Kutcher also pointed out on Twitter that his wife, Mila Kunis, came to this country as a refugee from the Soviet-controlled Ukraine.
Lily Tomlin also got political while accepting her Lifetime Achievement Award: “Live your life so that when you are being honored for your achievements, the people called upon to make laudatory remarks can feel reasonably honest about their comments. As, in these times, all their words of praise might be perceived as alternative facts or worse yet fake news,” she quipped.
Speaking about her life moving forward, the 77-year-old actress also said, “I feel like I’m just getting started. What sign should I make for the next march, so much to do. Global warming, standing rock, LGBT issues, Chinese missiles, immigration.”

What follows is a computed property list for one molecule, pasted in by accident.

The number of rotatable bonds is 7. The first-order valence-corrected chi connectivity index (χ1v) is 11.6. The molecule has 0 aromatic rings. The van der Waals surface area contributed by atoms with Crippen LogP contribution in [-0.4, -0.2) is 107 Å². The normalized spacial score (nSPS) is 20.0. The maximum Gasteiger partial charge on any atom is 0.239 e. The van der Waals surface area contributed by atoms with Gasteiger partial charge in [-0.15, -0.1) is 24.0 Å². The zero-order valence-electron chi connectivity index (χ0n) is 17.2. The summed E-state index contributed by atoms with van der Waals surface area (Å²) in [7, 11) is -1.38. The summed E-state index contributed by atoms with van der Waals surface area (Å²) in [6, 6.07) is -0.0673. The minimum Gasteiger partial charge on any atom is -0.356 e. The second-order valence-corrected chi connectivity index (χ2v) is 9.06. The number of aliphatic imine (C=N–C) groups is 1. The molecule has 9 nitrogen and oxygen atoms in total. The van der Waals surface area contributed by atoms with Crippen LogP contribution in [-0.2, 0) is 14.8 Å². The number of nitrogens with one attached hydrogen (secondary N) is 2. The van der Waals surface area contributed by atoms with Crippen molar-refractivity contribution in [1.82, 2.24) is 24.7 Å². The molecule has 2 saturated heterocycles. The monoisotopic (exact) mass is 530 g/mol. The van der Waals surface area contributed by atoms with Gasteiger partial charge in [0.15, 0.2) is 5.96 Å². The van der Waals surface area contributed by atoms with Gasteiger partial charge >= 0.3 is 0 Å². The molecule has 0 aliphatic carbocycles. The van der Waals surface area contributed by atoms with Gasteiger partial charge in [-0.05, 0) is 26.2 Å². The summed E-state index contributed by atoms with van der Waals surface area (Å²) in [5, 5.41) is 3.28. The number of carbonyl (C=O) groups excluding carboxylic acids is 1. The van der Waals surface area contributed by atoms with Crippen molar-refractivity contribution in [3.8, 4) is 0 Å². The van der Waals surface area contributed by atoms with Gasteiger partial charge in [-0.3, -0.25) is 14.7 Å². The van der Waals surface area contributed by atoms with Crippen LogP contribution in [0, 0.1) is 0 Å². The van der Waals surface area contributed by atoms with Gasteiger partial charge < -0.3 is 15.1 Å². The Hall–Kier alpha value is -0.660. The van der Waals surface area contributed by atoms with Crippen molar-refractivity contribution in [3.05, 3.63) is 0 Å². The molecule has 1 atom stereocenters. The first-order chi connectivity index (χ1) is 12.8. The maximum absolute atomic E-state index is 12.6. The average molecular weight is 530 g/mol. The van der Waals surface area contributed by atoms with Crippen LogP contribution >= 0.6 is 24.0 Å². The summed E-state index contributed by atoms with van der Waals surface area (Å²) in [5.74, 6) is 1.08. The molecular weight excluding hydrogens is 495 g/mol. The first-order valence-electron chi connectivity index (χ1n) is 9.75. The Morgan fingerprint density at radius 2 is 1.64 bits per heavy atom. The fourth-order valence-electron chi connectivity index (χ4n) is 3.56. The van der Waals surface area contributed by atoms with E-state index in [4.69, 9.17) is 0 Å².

Paulson began her message onstage while accepting the award for outstanding performance by a female actor in a television movie or limited series for her work on American Crime Story, by calling for people to donate to the American Civil Liberties Union, which has successfully challenged the ban in court.
In the press room, Paulson was asked if it was difficult to decide what to put in her speech. “It wasn’t a tough decision to come up with what I wanted to say. I mean, I am not an immigrant. I was born here … I just wanted to have an opportunity to mention the inclusivity that I think is required right now in general, and the ACLU to me represents that across the board. And they do really rely on funds from people like you and me at this time.”